Toyota's training wing includes dedicated classroom and shop areas. Much of the training will focus on servicing vehicles with gasoline-electric hybrid engines.
“Toyota is pleased to be part of this precedent-setting arrangement with the Greater New York Automobile Dealers Assn.,” says Jim Press, president of Toyota Motor Sales USA.
The association will also use the facility for its own education and training programs, which currently consist of nearly 100 seminars and workshops held each year for local dealership personnel.
The training includes service, management, billing, bookkeeping and sales. The centerpiece of the building, a 5,000-sq.-ft. glass atrium, is designed to resemble a dealership showroom for simulated sales-floor training.
The atrium can also be used for special events, displays and receptions. The association is urging auto makers, suppliers and dealership service providers to use the facility for ongoing educational programs and conferences.
“You could probably do weddings and bar mitzvahs here, too,” quips Congressman Gary Ackerman.
It was easy getting New York dealers aboard early on because they know first-hand the need for a local facility that trains technicians and other dealership employees, says Schienberg.
State and local officeholders whose districts include the Queens facility also “were fine with it,” he says.
The challenge was convincing elected officials outside the district that backing the project would be a worthy cause.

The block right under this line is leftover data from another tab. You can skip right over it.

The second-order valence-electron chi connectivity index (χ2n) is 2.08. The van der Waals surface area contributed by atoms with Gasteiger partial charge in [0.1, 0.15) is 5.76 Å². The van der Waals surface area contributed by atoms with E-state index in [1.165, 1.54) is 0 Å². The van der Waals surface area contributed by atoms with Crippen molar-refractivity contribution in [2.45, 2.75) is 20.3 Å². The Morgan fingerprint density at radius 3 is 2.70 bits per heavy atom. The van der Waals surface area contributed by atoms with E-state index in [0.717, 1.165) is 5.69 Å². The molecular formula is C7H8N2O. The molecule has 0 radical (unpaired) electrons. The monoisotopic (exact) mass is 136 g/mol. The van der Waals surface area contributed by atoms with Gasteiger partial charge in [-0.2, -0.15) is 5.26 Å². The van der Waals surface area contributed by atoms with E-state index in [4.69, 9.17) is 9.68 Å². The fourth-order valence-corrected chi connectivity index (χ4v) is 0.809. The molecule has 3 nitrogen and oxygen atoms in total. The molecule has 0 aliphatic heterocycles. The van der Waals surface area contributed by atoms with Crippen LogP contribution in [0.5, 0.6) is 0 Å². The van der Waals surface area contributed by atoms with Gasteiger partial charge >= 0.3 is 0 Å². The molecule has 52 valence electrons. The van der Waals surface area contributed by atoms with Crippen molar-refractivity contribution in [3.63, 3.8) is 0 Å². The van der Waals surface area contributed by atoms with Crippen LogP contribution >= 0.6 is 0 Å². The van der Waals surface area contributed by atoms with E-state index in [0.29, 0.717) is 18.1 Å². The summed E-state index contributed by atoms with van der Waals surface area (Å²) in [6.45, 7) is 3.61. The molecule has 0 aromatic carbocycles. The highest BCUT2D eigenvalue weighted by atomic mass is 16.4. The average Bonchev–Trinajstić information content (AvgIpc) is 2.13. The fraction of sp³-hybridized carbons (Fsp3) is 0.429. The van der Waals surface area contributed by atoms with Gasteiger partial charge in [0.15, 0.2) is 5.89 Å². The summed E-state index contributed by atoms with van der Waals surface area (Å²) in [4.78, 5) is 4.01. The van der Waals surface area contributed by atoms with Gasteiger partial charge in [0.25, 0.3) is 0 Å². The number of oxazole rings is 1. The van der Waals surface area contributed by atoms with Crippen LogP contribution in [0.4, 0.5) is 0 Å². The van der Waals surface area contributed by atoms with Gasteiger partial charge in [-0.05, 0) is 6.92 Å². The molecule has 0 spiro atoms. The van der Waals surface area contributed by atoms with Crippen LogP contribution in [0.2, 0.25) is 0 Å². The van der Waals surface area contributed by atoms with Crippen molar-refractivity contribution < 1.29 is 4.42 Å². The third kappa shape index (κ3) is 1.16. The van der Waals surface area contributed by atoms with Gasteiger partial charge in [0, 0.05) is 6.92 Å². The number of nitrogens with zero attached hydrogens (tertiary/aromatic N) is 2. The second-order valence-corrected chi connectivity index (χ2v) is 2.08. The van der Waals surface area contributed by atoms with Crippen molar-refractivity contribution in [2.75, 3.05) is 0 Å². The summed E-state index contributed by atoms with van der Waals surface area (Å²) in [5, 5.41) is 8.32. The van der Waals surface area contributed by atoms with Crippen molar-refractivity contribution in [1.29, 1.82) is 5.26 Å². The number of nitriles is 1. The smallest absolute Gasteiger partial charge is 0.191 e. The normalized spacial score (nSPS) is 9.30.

“It was a question of sitting down with legislators and going through the same pitch over and over,” says Schienberg. “You just got to do it to prove its value. Once the ball got rolling, it became easier.
“Then we went to the industry because they had the deep pockets and a great need for training such as this.”
Land for the building was purchased in 1998. The association then did its due diligence to line up funding and support. A ground-breaking date was impending when terrorists attacked the World Trade Center on Sept. 11, 2001.
“When 9-11 occurred, a lot of the governmental funding we were hoping to get disappeared because it was redirected elsewhere,” says Schienberg. “We also found ourselves with a labor shortage because of all the work going on at ground zero. And mentally, we were trying to figure out where the country was going to be.”
Those obstacles and traumas abated with time. Support for the project returned. A ground breaking finally occurred on a soggy day in 2003.
“Everyone on a non-partisan basis wanted to make this happen in record time,” says Congressman Ackerman.
New York Assemblyman Ivan Lafayette says, “It doesn't seem that long ago that we were standing on wet ground under a tent for the ground-breaking ceremony here.”
Lafayette is a former dealer who learned how to fix cars as a youth at his father's dealership. The basic mechanical knowledge needed to fix yesterday's cars pales when compared with the advanced training that service technician need to fix today's vehicles, he says.
“A while ago someone asked me for a boost, and when I opened the hood of the late-model car, I couldn't find where they had put the battery,” he says. “A lot has changed. I was a grease monkey. Today's technicians aren't.”
Queens Borough President Helen Marshall praises the New York dealer association for “doing things the American way.”